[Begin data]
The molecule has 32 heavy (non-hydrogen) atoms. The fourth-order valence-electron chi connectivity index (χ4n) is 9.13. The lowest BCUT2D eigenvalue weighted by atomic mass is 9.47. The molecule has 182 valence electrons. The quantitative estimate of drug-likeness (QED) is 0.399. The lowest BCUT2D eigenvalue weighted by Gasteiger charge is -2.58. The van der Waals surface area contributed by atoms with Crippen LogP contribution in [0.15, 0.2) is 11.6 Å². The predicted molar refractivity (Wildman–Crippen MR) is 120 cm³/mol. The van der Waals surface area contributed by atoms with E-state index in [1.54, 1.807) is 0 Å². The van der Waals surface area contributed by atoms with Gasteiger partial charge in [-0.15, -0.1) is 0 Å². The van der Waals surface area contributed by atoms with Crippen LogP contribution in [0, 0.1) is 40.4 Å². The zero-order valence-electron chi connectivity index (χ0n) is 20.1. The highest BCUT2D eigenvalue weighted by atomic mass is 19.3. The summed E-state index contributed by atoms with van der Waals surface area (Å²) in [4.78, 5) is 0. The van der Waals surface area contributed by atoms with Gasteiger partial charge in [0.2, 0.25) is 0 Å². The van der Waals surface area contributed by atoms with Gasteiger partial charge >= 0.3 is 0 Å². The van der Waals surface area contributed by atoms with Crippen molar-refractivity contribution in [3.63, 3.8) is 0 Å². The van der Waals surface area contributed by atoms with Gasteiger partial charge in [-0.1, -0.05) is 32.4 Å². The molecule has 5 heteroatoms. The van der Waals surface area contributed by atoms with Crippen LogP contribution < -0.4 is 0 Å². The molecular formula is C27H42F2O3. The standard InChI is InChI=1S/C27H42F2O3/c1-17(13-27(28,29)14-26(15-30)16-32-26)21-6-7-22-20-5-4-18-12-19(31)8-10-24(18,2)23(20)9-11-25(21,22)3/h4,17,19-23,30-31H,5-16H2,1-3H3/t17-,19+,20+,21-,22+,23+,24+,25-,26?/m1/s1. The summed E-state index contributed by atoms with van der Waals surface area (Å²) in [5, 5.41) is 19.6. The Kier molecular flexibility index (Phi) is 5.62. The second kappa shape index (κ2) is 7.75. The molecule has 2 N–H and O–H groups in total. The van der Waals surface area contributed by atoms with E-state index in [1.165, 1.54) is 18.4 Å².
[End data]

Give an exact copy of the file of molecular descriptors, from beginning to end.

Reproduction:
The molecule has 32 heavy (non-hydrogen) atoms. The fourth-order valence-electron chi connectivity index (χ4n) is 9.13. The lowest BCUT2D eigenvalue weighted by atomic mass is 9.47. The molecule has 182 valence electrons. The quantitative estimate of drug-likeness (QED) is 0.399. The lowest BCUT2D eigenvalue weighted by Gasteiger charge is -2.58. The van der Waals surface area contributed by atoms with Crippen LogP contribution in [0.15, 0.2) is 11.6 Å². The predicted molar refractivity (Wildman–Crippen MR) is 120 cm³/mol. The van der Waals surface area contributed by atoms with E-state index in [1.54, 1.807) is 0 Å². The van der Waals surface area contributed by atoms with Gasteiger partial charge in [-0.15, -0.1) is 0 Å². The van der Waals surface area contributed by atoms with Crippen LogP contribution in [0, 0.1) is 40.4 Å². The zero-order valence-electron chi connectivity index (χ0n) is 20.1. The highest BCUT2D eigenvalue weighted by atomic mass is 19.3. The summed E-state index contributed by atoms with van der Waals surface area (Å²) in [4.78, 5) is 0. The van der Waals surface area contributed by atoms with Gasteiger partial charge in [0.2, 0.25) is 0 Å². The van der Waals surface area contributed by atoms with Gasteiger partial charge >= 0.3 is 0 Å². The van der Waals surface area contributed by atoms with Crippen molar-refractivity contribution in [3.63, 3.8) is 0 Å². The van der Waals surface area contributed by atoms with Gasteiger partial charge in [-0.1, -0.05) is 32.4 Å². The molecule has 5 heteroatoms. The van der Waals surface area contributed by atoms with Crippen LogP contribution < -0.4 is 0 Å². The molecular formula is C27H42F2O3. The standard InChI is InChI=1S/C27H42F2O3/c1-17(13-27(28,29)14-26(15-30)16-32-26)21-6-7-22-20-5-4-18-12-19(31)8-10-24(18,2)23(20)9-11-25(21,22)3/h4,17,19-23,30-31H,5-16H2,1-3H3/t17-,19+,20+,21-,22+,23+,24+,25-,26?/m1/s1. The summed E-state index contributed by atoms with van der Waals surface area (Å²) in [5, 5.41) is 19.6. The Kier molecular flexibility index (Phi) is 5.62. The second kappa shape index (κ2) is 7.75. The molecule has 2 N–H and O–H groups in total. The van der Waals surface area contributed by atoms with E-state index in [1.165, 1.54) is 18.4 Å².